Checking In: How to (Remotely) Safeguard Company Culture and Well-Being
Cultivating a strong company culture is challenging enough during the best of times. Throw in a global pandemic, and things get really interesting.
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If this pandemic has taught us anything, it’s that we won’t be returning to our pre-virus ways. Working from home (or remotely) is officially here to stay, not just because of the pandemic, but because employees want more flexibility in how and where they do their jobs. And tech companies are leading the way: Shopify, Facebook, Twitter, Microsoft, Salesforce have all announced a shift to remote work.
Without a doubt, the need for today’s leaders to communicate and foster a clear vision, team cohesiveness and employee well-being is greater than ever. To help our network navigate this new reality, we invited startup veteran and leadership coach Charity Joy and organizational psychologist and executive coach Dr Francine MacInnis to host a two-part digital workshop called “Culture Check for Remote Work.”
Their main message: while this pandemic has threatened a lot of what we care about, it doesn’t need to threaten our company’s culture and the mental health of our employees. Here are some of the bits of wisdom and tactical tools they shared along the way.
Lesson 1: Start assessing the change…by asking the right (and difficult) questions
With the transition to a virtual work environment, having a clear understanding of your company’s essence, objectives, vision, and purpose can prove critical to your team feeling like they’re working towards a shared goal. Leaders should be seeking to gain insight into how recent changes have affected those core elements of their company. Here are a few key questions to start with:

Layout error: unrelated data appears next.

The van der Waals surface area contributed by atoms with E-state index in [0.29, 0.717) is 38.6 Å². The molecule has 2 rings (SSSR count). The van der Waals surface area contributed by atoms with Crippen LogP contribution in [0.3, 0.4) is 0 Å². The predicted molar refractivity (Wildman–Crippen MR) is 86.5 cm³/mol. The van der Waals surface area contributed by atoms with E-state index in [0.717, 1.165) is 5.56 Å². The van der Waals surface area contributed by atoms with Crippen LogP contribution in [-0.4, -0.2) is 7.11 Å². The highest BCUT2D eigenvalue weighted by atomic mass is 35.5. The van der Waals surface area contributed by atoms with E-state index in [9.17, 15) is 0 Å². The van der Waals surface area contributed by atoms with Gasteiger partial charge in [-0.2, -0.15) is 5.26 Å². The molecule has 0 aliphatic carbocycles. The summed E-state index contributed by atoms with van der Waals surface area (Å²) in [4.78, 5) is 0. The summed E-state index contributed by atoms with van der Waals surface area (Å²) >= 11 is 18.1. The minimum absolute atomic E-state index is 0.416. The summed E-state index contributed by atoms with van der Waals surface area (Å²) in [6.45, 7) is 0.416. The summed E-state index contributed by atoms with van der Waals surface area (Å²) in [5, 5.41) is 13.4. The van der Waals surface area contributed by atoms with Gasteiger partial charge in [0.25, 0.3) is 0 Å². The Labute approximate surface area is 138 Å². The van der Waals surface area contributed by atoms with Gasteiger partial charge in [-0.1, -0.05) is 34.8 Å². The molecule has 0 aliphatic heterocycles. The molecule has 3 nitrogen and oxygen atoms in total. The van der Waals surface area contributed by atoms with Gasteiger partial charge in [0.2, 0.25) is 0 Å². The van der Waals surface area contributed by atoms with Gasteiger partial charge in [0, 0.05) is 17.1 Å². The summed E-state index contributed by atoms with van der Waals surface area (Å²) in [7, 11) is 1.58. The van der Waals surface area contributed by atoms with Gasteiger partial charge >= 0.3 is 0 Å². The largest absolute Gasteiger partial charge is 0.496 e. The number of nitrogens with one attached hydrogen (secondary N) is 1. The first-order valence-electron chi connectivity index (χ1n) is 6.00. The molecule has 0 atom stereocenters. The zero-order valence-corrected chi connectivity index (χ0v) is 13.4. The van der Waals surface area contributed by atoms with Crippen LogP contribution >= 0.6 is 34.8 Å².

Does your WHY need to change?
Having a solid understanding of your reason for being in business is a key motivator in pulling teams together.
Should you be adjusting WHAT you are doing?
Perhaps markets have moved in a different direction or unforeseen opportunities have suddenly presented themselves.
Do you need to change HOW you are doing things?
Be clear on what the nuts and bolts of your everyday processes looks like in this new reality.
Lesson 2: Tap into your team’s changing needs…and adapt accordingly
Chances are 2020 has your employees focusing on regaining their sense of safety and community. Charity suggests that as a leader, your role needs to change accordingly but must remain grounded in empathy.
Staying engaged and supportive in our new remote context isn’t easy. Social isolation, distractions (we’re looking at you kids and cats), and a lack of face-to-face interaction can all add to the struggle. But understanding the three core elements that keep people motivated can go a long way in helping you take action.
Right now, people may feel like they’re on their own, isolated island. Your role is to push those islands closer together and keep them connected in impactful ways.
Connection in action: Leverage online tools like Slack, Asana, Airtable, to give people visibility and weight in your decision-making process. You could even create your own KPI/OKR dashboard and monitor weekly pulse checks.
People may be worried about their careers stagnating, but you have the power to create new opportunities for growth.
Competence building in action: Invite employees to contribute to meetings or projects they may otherwise not have been involved in. This is good for your employees and good for your business; it builds engagement and brings unique perspectives to the team.
When reaching out, make sure you strike the right balance between connection and independence by staying mindful of the value added of each interaction.